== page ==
The international arbitration boutique Aceris Law is pleased to announce that it has successfully resolved another dispute for another client, this time an arbitration concerning the cryptocurrency industry. Cryptocurrency arbitrations remain rare, but are likely to grow over the coming years as blockchain-related technologies become more mainstream.
Cryptocurrencies are digital assets that serve as a medium of exchange using cryptography to secure financial transactions, the best known of which include Bitcoin, Ethereum, Ripple, Litecoin and Tether. Arbitration is a useful vehicle to resolve cryptocurrency disputes, which tend to be highly technical in nature and require adjudicators with knowledge of the industry and its technical underpinnings.
The arbitration, which was subject to ICC arbitration under the law of an American State, involved claims and counterclaims of misrepresentation, fraud, breach of contract, defamation and unjust enrichment. The matter was resolved on advantageous terms for Aceris Law’s client.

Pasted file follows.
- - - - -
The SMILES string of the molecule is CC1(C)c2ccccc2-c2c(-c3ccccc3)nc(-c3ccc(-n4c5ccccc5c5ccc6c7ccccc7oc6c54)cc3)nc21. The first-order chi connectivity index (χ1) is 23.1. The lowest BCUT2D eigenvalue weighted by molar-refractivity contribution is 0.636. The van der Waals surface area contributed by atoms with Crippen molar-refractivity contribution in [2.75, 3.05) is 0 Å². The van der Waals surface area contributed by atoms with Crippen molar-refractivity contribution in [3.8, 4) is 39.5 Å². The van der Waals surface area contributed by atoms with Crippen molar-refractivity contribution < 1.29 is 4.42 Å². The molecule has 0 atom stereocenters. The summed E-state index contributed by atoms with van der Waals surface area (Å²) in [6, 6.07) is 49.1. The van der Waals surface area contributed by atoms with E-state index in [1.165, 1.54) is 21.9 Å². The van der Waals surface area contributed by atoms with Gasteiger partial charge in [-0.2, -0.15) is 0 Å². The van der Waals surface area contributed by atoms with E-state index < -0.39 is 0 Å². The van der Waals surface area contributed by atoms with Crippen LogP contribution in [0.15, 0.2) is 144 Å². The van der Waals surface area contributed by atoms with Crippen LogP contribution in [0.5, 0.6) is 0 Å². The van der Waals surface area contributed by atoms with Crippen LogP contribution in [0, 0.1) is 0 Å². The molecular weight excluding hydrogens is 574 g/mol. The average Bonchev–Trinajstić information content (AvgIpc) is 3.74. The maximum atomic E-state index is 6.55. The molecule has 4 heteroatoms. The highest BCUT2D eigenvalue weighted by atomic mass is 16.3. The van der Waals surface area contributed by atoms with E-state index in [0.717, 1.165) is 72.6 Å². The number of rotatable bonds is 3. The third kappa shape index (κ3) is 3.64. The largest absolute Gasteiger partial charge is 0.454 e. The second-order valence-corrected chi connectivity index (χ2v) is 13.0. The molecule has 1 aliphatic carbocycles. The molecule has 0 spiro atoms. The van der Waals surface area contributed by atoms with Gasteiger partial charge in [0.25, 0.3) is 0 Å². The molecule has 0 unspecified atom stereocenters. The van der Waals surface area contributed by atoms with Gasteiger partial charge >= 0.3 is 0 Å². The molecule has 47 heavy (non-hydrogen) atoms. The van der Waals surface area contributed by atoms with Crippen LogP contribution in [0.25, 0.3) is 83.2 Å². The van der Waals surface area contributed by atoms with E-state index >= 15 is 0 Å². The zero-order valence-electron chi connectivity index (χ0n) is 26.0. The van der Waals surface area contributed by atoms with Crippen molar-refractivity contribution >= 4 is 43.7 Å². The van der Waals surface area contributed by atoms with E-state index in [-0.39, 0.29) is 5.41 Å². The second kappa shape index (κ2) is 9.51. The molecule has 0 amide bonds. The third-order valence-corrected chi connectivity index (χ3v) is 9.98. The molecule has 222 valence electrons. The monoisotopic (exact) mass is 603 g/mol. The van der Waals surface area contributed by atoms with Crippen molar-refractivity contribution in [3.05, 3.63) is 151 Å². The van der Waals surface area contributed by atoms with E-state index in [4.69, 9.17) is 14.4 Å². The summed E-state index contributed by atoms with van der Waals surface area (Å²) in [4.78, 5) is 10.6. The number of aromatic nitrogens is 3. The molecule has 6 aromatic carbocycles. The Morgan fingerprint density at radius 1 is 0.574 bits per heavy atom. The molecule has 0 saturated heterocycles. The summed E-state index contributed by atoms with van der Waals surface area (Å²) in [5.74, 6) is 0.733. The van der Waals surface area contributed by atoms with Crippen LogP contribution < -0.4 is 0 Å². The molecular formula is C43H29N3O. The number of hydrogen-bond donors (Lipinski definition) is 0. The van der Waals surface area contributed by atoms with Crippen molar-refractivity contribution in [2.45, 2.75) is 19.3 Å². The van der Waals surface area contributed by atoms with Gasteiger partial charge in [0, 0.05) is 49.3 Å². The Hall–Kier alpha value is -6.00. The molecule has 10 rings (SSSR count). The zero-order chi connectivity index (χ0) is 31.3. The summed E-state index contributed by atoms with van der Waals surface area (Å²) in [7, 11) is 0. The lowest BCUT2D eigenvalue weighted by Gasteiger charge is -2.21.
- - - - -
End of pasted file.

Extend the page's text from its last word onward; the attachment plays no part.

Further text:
“This is not the only arbitration where Aceris Law serves as counsel that is related to blockchain technology or cryptocurrencies,” noted William Kirtley of Aceris Law. “A number of entities throughout the globe are attempting to use blockchain technology for a wide variety of applications. I would therefore expect more arbitrations involving cryptocurrencies and blockchain technology over the coming years. While the ICC arbitration is confidential, like many arbitrations, we are always glad to assist our clients in resolving long-running disputes in a swift and cost-effective manner. The goal of Aceris Law is and remains to provide the highest quality arbitration legal representation in the world, working for clients in all jurisdictions, while charging approximately 1/3 the legal fees of our similarly-skilled competitors. Many clients fear arbitration due to its reputation of being expensive. While arbitration is typically less expensive than domestic litigations in the United States, for instance, it should be less expensive than all other forms of international dispute resolution for the simple reason that there are no appeals. Our excellent team was able to resolve this dispute quickly and efficiently, and we look forward to assisting clients involved in arbitrations concerning cryptocurrencies and blockchain technologies in the future. We are also helping more clients to organize virtual hearings, both as counsel and as arbitrator, in a variety of countries. Virtual arbitration hearings regarding blockchain technologies are indeed to be expected over the coming years. As domestic courts are often ill-equipped to deal with technical disputes involving blockchain technology, more parties who find themselves involved in a dispute involving cryptocurrencies or blockchain technology should make use of arbitration, in my opinion. Many parties do not realize that, even in the absence of an arbitration clause, a dispute may be resolved by arbitration if both parties agree to sign a submission agreement.”